Air France is assessing the future size of its Airbus A380 fleet, with reports the carrier could halve the number of super jumbos it operates. The French newspaper Les Echos claimed in November the airline will not renew the leases on two A380s that are due to expire in 2019, and that three other leased examples will also be returned to lessors in the future. Air France currently has ten A380s, five owned and five leased.
When AIR International asked Air France for comment, the airline neither confirmed nor denied the Les Echos report. An airline spokesperson told this magazine: “Discussions and studies concerning the size of Air France’s A380 fleet are ongoing.”
Air France previously switched two outstanding A380 orders to A350s, which followed another operator, Qantas, downsizing its super jumbo commitment by deferring eight unfilled orders. Other operators, such as Singapore Airlines and Lufthansa, have previously told AIR International they are not planning further A380 purchases and IAG’s latest fleet plan shows there are no plans in the coming years to increase British Airways’ fleet from the current 12. Emirates is the only A380 operator that regularly orders more examples of the aircraft, and since the Gulf airline’s last purchase a year ago there have been no further sales. A reduction in the Air France A380 fleet would support the view held by analysts that the super jumbo, now more than a decade into its operational career, is looking as though it will only ever be used in small numbers by most operators.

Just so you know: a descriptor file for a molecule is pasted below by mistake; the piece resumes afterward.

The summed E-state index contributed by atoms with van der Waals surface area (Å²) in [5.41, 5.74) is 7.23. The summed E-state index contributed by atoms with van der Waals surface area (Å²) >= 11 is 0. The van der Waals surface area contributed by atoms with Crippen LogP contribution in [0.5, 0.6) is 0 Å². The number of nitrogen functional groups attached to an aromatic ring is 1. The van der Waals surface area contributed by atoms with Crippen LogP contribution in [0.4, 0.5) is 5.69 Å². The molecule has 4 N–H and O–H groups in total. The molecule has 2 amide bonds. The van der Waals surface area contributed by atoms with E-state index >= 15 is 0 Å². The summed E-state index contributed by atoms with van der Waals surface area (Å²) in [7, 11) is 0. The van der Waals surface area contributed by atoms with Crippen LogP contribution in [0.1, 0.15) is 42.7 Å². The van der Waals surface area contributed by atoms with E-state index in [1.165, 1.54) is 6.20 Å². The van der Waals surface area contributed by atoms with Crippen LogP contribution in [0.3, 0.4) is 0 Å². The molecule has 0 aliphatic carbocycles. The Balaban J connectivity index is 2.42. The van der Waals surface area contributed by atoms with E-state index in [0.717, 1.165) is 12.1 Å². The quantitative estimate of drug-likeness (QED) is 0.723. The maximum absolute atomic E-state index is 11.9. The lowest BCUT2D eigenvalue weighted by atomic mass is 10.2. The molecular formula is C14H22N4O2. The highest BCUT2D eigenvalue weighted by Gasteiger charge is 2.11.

This view is further borne out by the fact that All Nippon Airways, due to take on its first A380, JA381A (msn 262), in early 2019, intends to use only three A380s. These will be used on the carrier’s Tokyo-Honolulu route; the airline has not yet confirmed whether it will place the jets on other routes.
In mid-2018, Airbus revised the aircraft size classifications in its annual Global Market Forecast, placing the A350-1000, the largest A350 family variant, into the ‘extra-large’ category previously only occupied by the A380 in the forecast. The revision indicates Airbus now thinks the market for the highestcapacity airliners is not solely to be addressed by its flagship quad-jet, although the company insists the A380 has a long-term future in providing capacity for high-demand markets as air travel grows.